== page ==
Tour de France: More excitement expected on the Mur de Huy

After an opening two days in which the peloton didn’t traverse as much as a speed bump, the hills start in the Tour de France today with  finish atop the Mur de Huy.

Stage three is an entirely Belgian affair and takes the riders 159.5 kilometres from Anvers in the north towards Huy for a finish that replicates the Flèche-Wallonne Classic – so often decided on the fearsome gradients of the 1.3km Mur.

There are four categorised climbs in the last 50km of the race with the Côte d'Ereffe (2.1km at an average gradient of 5%) and the Côte de Cherave (1.3km at 8.1%) coming in the final 20km. After the Cherave is a descent into the Meuse valley ahead of the Mur, where the fireworks are expected to go off and attacks launched. The Mur de Huy starts out in gentle fashion at five per cent under the flamme rouge but then comes the famous S-bends with gradients of 19% or even steeper via the inside line. The gradient eases off near the top and by that stage it’s just about holding on or making a charge to the finish line. Timing is vital for whoever wants to win the stage and try to grab the time bonuses and perhaps the yellow jersey.

Of course, this won’t just be a Flèche-Wallonne take two; things will play out differently in the context of a Grand Tour rather than a one-day race. There are more aims and considerations at play than simply crossing the line first, not to mention the fact that the stage is 46km shorter than the Ardennes Classic.

Martin hoping to bounce back

However those differences will not diminish Alejandro Valverde’s status as favourite for victory. The Spaniard has won Flèche-Wallonne two years running and knows exactly how to position himself and time his effort on the Mur. The other big favourite has to be Dan Martin (Cannondale-Garmin). He was fourth in Flèche-Wallonne in 2013 and second last year. The finish suits him down to the ground and after the disappointment of crashing out of this year’s Classic, he has made no secret of his desire to make amends today. Other riders to watch for today are Simon Gerrans and his Orica-GreenEdge teammate Michael Albasini. Joaquim Rodriguez (Katusha) is a threat too but hurt his knee in a crash during stage two.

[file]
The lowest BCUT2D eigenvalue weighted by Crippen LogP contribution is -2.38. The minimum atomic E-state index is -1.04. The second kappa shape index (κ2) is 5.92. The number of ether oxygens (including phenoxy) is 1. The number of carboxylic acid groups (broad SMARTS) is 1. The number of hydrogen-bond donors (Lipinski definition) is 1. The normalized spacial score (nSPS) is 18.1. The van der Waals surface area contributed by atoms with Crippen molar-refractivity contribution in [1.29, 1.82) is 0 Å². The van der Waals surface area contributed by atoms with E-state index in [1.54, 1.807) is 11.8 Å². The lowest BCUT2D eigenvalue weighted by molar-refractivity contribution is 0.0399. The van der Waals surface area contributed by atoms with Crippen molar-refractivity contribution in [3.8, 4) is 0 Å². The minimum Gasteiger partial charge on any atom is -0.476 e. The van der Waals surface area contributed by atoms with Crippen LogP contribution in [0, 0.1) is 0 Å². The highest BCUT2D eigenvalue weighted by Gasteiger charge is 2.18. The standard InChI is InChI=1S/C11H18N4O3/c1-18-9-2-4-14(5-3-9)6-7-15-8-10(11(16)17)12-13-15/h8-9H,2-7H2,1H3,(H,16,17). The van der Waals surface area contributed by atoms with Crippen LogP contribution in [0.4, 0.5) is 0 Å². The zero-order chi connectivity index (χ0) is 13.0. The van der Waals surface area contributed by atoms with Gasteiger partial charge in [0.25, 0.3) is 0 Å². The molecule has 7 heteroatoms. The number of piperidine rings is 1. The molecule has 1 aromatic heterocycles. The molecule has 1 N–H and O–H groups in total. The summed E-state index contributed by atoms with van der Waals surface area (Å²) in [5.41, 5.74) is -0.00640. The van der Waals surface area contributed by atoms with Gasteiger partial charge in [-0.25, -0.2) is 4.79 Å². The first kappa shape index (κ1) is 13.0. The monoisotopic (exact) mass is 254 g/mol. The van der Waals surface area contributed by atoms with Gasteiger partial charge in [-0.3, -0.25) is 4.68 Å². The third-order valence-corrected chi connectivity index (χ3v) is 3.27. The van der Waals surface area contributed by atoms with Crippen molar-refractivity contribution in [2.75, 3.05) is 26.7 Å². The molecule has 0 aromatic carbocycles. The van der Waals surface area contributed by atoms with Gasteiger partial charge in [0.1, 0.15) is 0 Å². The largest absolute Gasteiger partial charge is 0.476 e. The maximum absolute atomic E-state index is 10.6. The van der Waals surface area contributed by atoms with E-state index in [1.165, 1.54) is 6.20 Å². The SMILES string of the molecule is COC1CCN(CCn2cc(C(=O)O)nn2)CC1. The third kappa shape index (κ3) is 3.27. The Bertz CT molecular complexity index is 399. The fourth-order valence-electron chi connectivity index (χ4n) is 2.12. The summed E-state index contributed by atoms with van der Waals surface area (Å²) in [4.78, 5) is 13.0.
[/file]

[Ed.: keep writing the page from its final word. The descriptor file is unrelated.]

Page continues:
Whoever wins, it seems pretty likely that the yellow jersey will change hands once again, with currently third-placed Tom Dumoulin (Giant-Alpecin) in pole position to take advantage and make up for missing yellow in the opening time trial. He can climb better than Fabian Cancellara and Tony Martin and should make up the six seconds and three seconds needed to overhaul each respectively. He would become the first Dutchman to wear the yellow jersey since Erik Breukink 26 years ago. 

As for those hoping to be contesting the GC throughout the race, there isn’t a great deal of scope to open up big gaps but the bunch will be strung out on the Mur and anyone who finds themselves towards the back will have trouble moving up and could get stuck behind gaps and so lose time. It should be a less selective affair than Flèche, which will make for an even more hectic fight for position inside the final 10km, intensified yet more by the anxiousness of those who lost time yesterday.

It is crucial that those riders, including Vincenzo Nibali (Astana) and Nairo Quintana (Movistar), are up near the front and they may even look to take back a few seconds of their own, with eyes on the 10 bonus seconds for the winner on the line, six for second and four for third. 

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Patrick Fletcher
Deputy Editor

Deputy Editor. Patrick is an NCTJ-trained journalist who has seven years’ experience covering professional cycling. He has a modern languages degree from Durham University and has been able to put it to some use in what is a multi-lingual sport, with a particular focus on French and Spanish-speaking riders. After joining Cyclingnews as a staff writer on the back of work experience, Patrick became Features Editor in 2018 and oversaw significant growth in the site’s long-form and in-depth output. Since 2022 he has been Deputy Editor, taking more responsibility for the site’s content as a whole, while still writing and - despite a pandemic-induced hiatus - travelling to races around the world. Away from cycling, Patrick spends most of his time playing or watching other forms of sport - football, tennis, trail running, darts, to name a few, but he draws the line at rugby.